One of the most common questions I receive is, “What does your husband’s ex think about you running a stepmom blog?!”
And for anyone new here, you may be surprised to learn we actually ran this blog together for nearly a year! She completely supports my mission to help stepmoms around the world. With that being said…
Sometimes I overshare, or I share my side of the story which may not align with her side of the story. There are times she has called my attention to those issues, and I am now more cautious of what I share and how.
I have never and will never post anything online anywhere (Facebook post, Instagram stories, blog article, etc.) that I wouldn’t feel comfortable with my husband, his ex, or their daughter reading one day.
The internet is forever, and you never know who might be reading the vent post you typed out in anger late one night. But just in case I issued that reminder a little too late, here’s what to do when your partner’s ex finds your vent post.
When the Ex-Wife Finds Your Vent Post
Step 1: Own it.
No matter how the ex-wife reacts when she finds your vent post online, do not get defensive. That can only make matters worse.
You have to own that you said what you said. You can admit that it was in a moment of anger or that your words were biased and one-sided, but don’t give excuses or point fingers.
You vented online about a situation that frustrated you, the person you were criticizing found it, and now you have to own the fact that you said what you said.
Step 2: Apologize
I feel like I’m about to lose the majority of you, but bear with me…
Admitting that it was wrong to vent about someone behind her back is not the same thing as admitting what you said was incorrect.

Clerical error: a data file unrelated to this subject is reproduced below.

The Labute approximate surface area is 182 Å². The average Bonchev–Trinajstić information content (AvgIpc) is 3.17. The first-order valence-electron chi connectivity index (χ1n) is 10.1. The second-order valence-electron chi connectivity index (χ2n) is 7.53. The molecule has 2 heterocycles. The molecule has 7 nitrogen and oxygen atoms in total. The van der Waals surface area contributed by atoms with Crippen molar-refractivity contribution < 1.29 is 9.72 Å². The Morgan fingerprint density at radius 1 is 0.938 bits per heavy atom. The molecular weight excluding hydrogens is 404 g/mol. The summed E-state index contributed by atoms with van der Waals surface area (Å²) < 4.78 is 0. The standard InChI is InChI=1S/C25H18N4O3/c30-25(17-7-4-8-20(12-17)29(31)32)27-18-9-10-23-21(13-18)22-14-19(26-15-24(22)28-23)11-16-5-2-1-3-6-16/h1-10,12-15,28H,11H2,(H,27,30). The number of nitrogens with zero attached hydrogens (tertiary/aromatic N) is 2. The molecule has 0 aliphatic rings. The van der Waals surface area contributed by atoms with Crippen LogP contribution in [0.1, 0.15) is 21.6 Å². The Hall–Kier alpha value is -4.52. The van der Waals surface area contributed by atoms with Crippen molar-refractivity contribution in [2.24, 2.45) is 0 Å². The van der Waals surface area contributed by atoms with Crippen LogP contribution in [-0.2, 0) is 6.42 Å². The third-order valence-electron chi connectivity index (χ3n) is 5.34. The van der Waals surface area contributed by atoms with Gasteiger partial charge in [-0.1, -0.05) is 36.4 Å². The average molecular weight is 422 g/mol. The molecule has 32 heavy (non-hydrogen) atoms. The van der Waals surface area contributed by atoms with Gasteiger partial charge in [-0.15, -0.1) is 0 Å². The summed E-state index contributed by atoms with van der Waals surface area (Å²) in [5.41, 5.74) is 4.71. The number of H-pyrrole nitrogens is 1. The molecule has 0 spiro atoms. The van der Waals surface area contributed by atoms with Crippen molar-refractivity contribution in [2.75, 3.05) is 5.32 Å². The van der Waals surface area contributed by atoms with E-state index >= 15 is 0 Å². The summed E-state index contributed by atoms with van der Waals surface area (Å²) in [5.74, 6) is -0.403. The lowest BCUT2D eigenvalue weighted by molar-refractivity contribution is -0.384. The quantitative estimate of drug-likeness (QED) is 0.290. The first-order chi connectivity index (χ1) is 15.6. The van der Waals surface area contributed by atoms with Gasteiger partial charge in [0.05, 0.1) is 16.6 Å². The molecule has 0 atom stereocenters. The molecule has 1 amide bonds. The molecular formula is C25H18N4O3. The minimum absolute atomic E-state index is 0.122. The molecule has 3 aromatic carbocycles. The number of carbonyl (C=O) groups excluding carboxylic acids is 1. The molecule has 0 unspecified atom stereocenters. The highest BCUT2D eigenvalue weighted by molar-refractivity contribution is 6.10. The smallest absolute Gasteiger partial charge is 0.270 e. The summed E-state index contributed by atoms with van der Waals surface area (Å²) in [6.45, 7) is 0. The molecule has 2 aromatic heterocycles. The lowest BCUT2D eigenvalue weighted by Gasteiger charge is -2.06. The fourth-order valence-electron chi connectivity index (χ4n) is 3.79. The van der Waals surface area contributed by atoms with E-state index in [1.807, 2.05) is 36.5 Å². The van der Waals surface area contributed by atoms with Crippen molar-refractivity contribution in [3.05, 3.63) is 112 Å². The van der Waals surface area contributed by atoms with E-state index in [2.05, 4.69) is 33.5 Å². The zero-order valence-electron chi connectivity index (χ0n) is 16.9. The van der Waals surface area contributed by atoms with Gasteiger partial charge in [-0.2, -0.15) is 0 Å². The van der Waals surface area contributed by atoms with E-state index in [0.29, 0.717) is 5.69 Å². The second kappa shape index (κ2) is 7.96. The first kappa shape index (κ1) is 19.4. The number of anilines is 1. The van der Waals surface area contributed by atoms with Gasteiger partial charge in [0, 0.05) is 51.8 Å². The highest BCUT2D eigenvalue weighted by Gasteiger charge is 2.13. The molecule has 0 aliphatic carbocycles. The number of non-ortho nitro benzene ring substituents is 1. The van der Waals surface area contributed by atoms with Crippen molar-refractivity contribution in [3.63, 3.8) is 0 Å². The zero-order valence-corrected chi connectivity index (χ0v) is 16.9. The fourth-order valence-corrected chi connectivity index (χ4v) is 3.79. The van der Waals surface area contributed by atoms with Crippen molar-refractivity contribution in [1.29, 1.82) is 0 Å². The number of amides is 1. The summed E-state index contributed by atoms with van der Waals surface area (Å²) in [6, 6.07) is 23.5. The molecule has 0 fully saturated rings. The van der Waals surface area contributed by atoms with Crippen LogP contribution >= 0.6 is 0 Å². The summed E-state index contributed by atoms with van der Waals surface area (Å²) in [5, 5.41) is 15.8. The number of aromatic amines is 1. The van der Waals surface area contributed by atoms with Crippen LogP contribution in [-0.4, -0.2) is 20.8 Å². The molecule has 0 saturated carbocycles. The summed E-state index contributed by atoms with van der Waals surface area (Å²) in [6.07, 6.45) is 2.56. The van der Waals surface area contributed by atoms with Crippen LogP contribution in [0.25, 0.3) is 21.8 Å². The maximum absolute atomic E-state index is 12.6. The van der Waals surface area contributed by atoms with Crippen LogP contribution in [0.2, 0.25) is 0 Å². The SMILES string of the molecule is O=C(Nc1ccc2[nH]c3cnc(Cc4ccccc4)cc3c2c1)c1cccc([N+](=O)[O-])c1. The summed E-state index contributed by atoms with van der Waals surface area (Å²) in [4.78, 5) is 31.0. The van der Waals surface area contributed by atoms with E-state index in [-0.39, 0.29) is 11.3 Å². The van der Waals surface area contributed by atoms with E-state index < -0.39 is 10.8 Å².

As stepmoms, it can be so difficult to deal with the ex-wife having so much (indirect) control over your life, and this is an unnatural role with no real precedent. It can feel like you’re in the dark and have no idea how to move forward.
You don’t need to apologize for being lost, frustrated, or seeking support.
But if you spoke about the ex in a way that she is upset about it, you do need to apologize for that.
I often ask if you’d rather be right or happy, and this is one of those times that the obvious choice is happy. Maintaining your stance will cause awkward tension in the best of scenarios and result in a high-conflict custody battle in the worst of scenarios.
Just apologize and keep the peace.
Step 3: Learn from it.
Co-parenting relationships are fragile, and the slightest bump in the road can irreparably damage them.
If things are currently good, the ex finding your vent post online can turn the tides quickly. If she discovers you’re complaining about her or her kids on the internet, she will undoubtedly lose trust and respect for you.
If you’re already dealing with a high-conflict bio mom, you could be facing threats of modified child custody and support.
Moving forward, make a game plan for how you’ll handle conflict differently in the future. Learning how to respectfully discuss disagreements in a safe place is key to getting the support you truly need to succeed as a stepmom.
Moral of the Story
Keeping your dirty laundry off the open web, especially in a Facebook group where it can be tied to your family, is both responsible and respectful.
Please don’t misunderstand me. Facebook support groups have an appropriate place in the stepmom support world, and if you have a group you love and you’re already being respectful in the group, this warning is not for you!
If you haven’t been careful and it’s possible the ex-wife could find or has found your vent post, make a conscious effort to avoid future conflict. Sidestepping drama where possible is always preferred.
P.S. I’m not the only one who will tell you my stepmom support group changed my life!